Hello, Hello! Castilla y León is so vast it deserves a second post! Last time I covered off on the drudgery of this section of the Camino de Santiago, but today I would like to share the treasures and traditions that make Castilla y León a ‘must-do’ on the Camino.
I must say despite the mental challenge of this part of the Camino de Santiago, I had some of the most charming experiences on the entire journey. When I lived in Madrid, the study abroad program coordinators did a great job of carting around sixty obnoxious Americans to see some of the greatest highlights of Spain. Surprisingly, they skipped León.
León is the capital of the province of the same name and has a population of around 120,000. It was built by the Romans as a military encampment back in 29 BC and like so many other Spanish cities, was run by local royalty until it joined forces with the rest of the kingdoms to create a united Spain. Similar to the Basques and Catalans, some Leonese still fight for independence. The city’s claims to fame are the beautiful cathedral and other notable architecture and being an important stop along the Camino de Santiago.
Built in the 13th century, León’s gothic cathedral is the focal point of the city. It is absolutely gorgeous. The fractured light from the stain glass windows illuminates the cathedral as you walk in. It took my breath away. Apparently there are over 120 windows, with an overall surface of 1800 square meters of glass. That is why the cathedral is known as “The House of Light”.
Also, the nightlife was great in Leon. I met such nice people and ate some of the best jamón in all of Spain! I started my night with the college kids but eventually found my people – grandmas and grandpas eating the best jamón around!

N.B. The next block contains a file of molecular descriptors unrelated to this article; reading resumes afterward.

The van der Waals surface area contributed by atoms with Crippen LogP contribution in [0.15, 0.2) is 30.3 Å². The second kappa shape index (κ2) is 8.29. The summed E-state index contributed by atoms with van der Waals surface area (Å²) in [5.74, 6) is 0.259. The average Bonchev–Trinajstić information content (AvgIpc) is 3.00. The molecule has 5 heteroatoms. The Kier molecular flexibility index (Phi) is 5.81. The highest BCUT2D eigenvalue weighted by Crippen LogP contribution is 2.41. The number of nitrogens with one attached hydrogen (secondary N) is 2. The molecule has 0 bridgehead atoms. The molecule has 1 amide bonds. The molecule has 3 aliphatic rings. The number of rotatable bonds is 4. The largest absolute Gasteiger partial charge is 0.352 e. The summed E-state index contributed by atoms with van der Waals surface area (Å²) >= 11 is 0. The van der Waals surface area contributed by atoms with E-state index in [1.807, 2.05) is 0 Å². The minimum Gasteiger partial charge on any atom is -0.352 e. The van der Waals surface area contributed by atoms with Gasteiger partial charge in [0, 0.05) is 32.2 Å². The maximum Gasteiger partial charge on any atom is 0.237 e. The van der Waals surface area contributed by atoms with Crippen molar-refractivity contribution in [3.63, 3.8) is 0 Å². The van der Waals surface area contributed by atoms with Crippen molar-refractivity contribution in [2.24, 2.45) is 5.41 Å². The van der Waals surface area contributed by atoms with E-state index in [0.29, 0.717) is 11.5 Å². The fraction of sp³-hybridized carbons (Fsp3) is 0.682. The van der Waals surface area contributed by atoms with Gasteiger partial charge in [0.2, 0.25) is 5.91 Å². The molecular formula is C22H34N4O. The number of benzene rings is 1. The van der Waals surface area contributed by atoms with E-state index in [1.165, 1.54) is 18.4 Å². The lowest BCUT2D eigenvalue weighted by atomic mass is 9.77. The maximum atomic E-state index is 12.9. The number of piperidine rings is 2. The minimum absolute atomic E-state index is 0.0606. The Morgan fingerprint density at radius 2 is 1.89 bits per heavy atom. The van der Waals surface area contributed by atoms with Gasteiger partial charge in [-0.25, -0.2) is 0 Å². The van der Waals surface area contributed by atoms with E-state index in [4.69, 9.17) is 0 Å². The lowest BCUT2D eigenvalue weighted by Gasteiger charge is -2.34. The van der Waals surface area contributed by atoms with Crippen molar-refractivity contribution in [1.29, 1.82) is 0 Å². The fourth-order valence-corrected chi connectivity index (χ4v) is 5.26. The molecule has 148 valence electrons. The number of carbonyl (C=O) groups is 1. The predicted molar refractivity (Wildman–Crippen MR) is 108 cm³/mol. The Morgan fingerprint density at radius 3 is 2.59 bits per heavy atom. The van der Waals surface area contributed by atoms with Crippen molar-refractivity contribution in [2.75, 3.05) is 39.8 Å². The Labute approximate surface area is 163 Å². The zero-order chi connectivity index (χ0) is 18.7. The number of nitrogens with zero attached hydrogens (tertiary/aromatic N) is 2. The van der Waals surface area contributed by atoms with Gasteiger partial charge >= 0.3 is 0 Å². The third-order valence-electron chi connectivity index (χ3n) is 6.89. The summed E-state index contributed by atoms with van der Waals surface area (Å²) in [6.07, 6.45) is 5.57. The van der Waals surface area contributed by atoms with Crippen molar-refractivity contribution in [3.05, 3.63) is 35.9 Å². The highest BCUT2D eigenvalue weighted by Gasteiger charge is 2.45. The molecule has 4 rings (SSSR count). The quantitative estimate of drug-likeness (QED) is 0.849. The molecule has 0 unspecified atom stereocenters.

If you are a meat eater, you must indulge in Spain. Spaniards love their pork and I love them for it. It is SO good! The passion for cured meat is so intense in Spain that they have created a rating system.
I tried the black label 100% Jamón Iberico. These pigs are acorn and grass fed for three to four months. The curing process is 36 to 48 months. It was so good! Definitely try different jamón during your journey.
The Long Way
I met Wynette and Charlie (featured in a Pilgrim Profile) at a charming B&B located about a day’s walk outside of Leon. By this point it was October and the weather had begun to change. Our hosts had a gorgeous hearth and we took advantage of our time by the fire after a delicious home cooked meal. I had learned about a charming town 3KM off the beaten track on the Camino de Santiago and shared with my fellow pilgrims this hidden gem.
In a country so rich with traditions, the Camino de Santiago is no different. One essential right of passage is located at the end of the second phase of the Camino, the Cruz de Hierro.
Cruz de Hierro
In your reading and research on the Camino de Santiago you may have learned about Cruz de Hierro. If you follow the tradition, a peregrino carries stones along The Way that represent one’s burdens in hopes of relinquishing by the end of the trip. This is the spot you leave the stones. To be honest, it is not the most impressive site. Atop a mound of stones is a glorified pole with a cross on top. But I must say it is a pretty spiritual place when you think of all of the pilgrims who have left their burdens or wishes on that mound and moved on to their next and final stage of the Camino.
I highly recommend adopting this tradition on your journey. At times, I asked myself why am I carrying these silly stones in my pocket, but that foggy morning as I said goodbye to my burdens and hello to my wishes, I watched the sun breakthrough the clouds and I couldn’t help but feel my load lighten. It was unforgettable.
358 miles down, 62 miles to go! Hope you enjoyed this post. Please use the comment space to request topics you would like covered. Also, if you liked this post and want to read more, join ‘la princesa del camino’ mailing list to make sure you do not miss a post. ¡Buen Camino!